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Every so often I get the impression that my knowledge of mathematics (as it pertains to the field of software development) has some gaps. I'm an educated person. I have a college degree. I've always enjoyed learning, which is why I would like to try to fill in these gaps.

My job is in the financial industry, and I feel like many of the large-scale number crunching tasks that we do could be made more efficient, possibly, if I had a better grasp on the mathematics/logic that's going into it, or concepts that could be leveraged as a shortcut.

Do you have any suggestions? Books that you've found helped with this? Video lectures?

EDIT: I should note that my degree is in Computer Science, so I am familiar with some of the areas of mathematics that are relevant. I'm just not sure how best to brush up on them or to refine what I already know :)

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11 Answers 11

One area of math that's very useful for programming is Discrete Math. A good reference for that is the MIT Open Courseware course on "Mathematics for Computer Science", which is here.

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In order of importance, I'd say:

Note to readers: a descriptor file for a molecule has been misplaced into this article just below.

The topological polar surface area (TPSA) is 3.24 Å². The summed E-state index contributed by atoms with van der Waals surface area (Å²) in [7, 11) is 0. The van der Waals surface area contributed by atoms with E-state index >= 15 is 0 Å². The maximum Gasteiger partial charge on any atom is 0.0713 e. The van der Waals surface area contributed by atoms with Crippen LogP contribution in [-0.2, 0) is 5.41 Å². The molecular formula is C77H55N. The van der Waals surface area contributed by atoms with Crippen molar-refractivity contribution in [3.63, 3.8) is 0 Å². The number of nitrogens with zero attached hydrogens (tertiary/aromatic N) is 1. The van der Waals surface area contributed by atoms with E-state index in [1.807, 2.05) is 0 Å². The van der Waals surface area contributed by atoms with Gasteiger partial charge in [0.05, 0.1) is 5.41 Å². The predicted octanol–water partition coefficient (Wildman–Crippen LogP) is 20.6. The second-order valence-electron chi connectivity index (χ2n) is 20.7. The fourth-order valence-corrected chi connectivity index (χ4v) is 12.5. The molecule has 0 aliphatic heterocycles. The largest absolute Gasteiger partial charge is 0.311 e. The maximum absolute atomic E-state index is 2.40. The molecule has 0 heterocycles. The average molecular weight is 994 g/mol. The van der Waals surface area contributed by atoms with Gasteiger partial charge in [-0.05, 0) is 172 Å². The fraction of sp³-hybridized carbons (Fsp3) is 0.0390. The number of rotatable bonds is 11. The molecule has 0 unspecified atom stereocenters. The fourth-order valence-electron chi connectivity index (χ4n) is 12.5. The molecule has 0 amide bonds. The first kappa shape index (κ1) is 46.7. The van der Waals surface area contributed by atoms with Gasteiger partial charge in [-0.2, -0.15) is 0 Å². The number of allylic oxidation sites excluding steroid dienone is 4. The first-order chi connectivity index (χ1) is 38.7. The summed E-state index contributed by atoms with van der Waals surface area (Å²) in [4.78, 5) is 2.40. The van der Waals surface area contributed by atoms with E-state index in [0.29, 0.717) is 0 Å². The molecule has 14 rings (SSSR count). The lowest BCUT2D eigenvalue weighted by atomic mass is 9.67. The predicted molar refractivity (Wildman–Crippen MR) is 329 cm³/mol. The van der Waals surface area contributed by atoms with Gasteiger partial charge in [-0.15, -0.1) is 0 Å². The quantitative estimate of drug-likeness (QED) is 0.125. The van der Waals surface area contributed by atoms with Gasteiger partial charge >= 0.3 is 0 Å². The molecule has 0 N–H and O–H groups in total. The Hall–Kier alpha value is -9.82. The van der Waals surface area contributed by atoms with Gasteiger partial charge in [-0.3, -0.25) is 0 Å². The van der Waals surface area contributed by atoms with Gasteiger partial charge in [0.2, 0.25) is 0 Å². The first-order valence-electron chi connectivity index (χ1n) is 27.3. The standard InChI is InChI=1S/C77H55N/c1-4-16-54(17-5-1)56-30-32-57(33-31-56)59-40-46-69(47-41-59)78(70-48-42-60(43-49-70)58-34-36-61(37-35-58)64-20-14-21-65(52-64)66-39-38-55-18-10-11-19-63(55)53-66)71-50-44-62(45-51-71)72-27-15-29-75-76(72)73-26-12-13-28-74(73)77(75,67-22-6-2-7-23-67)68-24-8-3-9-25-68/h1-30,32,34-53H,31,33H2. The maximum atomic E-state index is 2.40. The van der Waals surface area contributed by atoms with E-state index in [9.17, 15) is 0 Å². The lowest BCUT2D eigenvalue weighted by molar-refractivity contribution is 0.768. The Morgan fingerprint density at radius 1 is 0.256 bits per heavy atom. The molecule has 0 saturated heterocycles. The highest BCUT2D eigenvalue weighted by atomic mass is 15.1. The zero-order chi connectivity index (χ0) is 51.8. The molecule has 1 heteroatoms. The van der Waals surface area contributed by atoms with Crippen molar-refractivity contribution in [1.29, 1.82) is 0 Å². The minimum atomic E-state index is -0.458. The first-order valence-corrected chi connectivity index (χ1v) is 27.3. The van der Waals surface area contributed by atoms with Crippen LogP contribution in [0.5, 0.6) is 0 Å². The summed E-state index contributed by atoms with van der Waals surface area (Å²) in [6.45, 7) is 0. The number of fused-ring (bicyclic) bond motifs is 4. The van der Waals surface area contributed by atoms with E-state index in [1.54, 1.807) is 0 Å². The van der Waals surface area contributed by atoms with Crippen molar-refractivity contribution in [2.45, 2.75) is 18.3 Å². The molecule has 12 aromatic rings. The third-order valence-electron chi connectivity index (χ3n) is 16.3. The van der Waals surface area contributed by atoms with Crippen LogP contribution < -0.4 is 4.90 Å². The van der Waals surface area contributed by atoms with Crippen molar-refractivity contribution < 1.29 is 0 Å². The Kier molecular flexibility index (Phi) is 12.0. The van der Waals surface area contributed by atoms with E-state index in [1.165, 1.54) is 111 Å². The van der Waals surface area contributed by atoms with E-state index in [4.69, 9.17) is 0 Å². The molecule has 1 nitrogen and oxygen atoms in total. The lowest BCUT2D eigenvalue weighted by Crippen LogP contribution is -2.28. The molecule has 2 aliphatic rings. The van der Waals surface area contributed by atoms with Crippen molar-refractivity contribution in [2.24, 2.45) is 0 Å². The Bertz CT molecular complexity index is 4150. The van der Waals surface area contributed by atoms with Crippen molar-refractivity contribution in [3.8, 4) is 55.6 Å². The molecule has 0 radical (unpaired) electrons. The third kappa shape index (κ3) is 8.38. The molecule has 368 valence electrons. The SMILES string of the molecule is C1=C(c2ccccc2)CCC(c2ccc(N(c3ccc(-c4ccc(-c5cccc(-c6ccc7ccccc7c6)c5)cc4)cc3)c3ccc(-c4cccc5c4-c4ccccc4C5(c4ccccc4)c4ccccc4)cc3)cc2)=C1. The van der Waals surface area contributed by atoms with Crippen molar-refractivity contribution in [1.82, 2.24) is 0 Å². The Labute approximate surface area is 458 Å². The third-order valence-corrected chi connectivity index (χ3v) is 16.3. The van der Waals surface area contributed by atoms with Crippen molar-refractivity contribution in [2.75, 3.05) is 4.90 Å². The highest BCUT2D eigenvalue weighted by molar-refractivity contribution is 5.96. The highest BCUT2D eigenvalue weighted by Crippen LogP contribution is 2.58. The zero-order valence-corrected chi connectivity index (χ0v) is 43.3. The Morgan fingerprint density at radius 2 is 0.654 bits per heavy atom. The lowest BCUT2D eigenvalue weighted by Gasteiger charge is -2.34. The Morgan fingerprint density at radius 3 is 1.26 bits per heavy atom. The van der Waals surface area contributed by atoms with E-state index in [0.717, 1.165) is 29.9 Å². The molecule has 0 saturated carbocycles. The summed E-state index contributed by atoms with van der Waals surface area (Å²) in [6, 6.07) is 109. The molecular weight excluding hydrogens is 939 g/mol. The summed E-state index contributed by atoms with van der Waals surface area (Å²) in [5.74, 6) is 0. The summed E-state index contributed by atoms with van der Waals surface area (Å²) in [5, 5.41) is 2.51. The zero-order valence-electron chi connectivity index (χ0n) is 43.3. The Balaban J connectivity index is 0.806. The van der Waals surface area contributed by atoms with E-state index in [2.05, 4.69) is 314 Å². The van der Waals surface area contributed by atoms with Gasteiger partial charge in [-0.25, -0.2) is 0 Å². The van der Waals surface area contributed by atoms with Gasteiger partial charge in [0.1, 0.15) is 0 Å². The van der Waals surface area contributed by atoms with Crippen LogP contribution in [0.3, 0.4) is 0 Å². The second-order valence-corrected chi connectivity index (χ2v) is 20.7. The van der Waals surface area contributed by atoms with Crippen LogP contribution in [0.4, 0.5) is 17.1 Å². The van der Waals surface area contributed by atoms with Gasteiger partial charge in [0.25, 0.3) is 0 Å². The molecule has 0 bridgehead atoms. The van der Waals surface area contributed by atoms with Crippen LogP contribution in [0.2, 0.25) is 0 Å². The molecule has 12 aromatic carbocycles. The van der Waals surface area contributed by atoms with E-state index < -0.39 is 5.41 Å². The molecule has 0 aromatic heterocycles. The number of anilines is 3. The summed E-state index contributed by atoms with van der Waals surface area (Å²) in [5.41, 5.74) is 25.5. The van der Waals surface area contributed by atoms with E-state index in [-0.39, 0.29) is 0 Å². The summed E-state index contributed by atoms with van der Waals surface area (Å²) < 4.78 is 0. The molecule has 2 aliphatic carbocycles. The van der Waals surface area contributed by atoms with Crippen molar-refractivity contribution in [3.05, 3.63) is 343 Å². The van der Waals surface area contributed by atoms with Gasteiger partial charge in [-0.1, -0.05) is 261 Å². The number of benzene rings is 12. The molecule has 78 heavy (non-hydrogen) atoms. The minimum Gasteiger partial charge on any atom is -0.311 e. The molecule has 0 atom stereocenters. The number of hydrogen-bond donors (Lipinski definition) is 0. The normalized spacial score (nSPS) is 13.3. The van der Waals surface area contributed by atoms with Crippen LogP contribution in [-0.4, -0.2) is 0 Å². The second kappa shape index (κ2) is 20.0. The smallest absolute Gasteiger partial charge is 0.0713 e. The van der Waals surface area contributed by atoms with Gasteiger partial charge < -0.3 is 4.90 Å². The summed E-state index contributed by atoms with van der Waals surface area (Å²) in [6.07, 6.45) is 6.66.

• Algebra
  • Combinatorics
  • Statistics & Probability
  • Vector Math
  • Matrix Math
  • Calculus

In my opinion, Algebra is essential for any decent programmer, since it forms the underpinnings of variable representation and expression evaluation (functions, commutativity and transitivity of operations, etc).

Combinatorics is essential for all sorts of graph algorithms (traversing all nodes in a graph, finding shortest paths, etc). Knowing your way around combinations and permutations is vital in almost any programming context.

Next in line is statistics, especially if you want to get into AI or machine learning. Stats is probably the biggest bang-for-your-buck area of math knowledge for programmers. In most cases, you don't need to get into the heavy stuff, like multivariate regressions. Just knowing how (and in what circumstances) to quickly calculate mean, median, mode, standard deviation, margin of error, confidence interval, and conditional probabilities is huuugely useful for lots of machine learning applications.

Vector math is important in a variety of information-modeling applications (n-dimensional vector-space models are a very handy way of reasoning about document semantics), as well as for all sorts of 3D graphics applications.

Matrix math is a lot like vector math, in terms of its applications (AI, information models, 3D, etc) but it's a little bit trickier, since it adds another dimension. (Matrix math is my own achilles heel; I could definitely use a brush-up.)

And calculus is essential for anyone doing scientific computing and simulation.

Have fun!


I think the best way to brush up on your math knowledge is to work on a project that uses that knowledge. If, for example, you want to learn some statistics (like, REALLY learn it, so that you can rattle off all the formulas without looking them up), then you might be interested in analyzing the dataset from the Netflix Prize contest.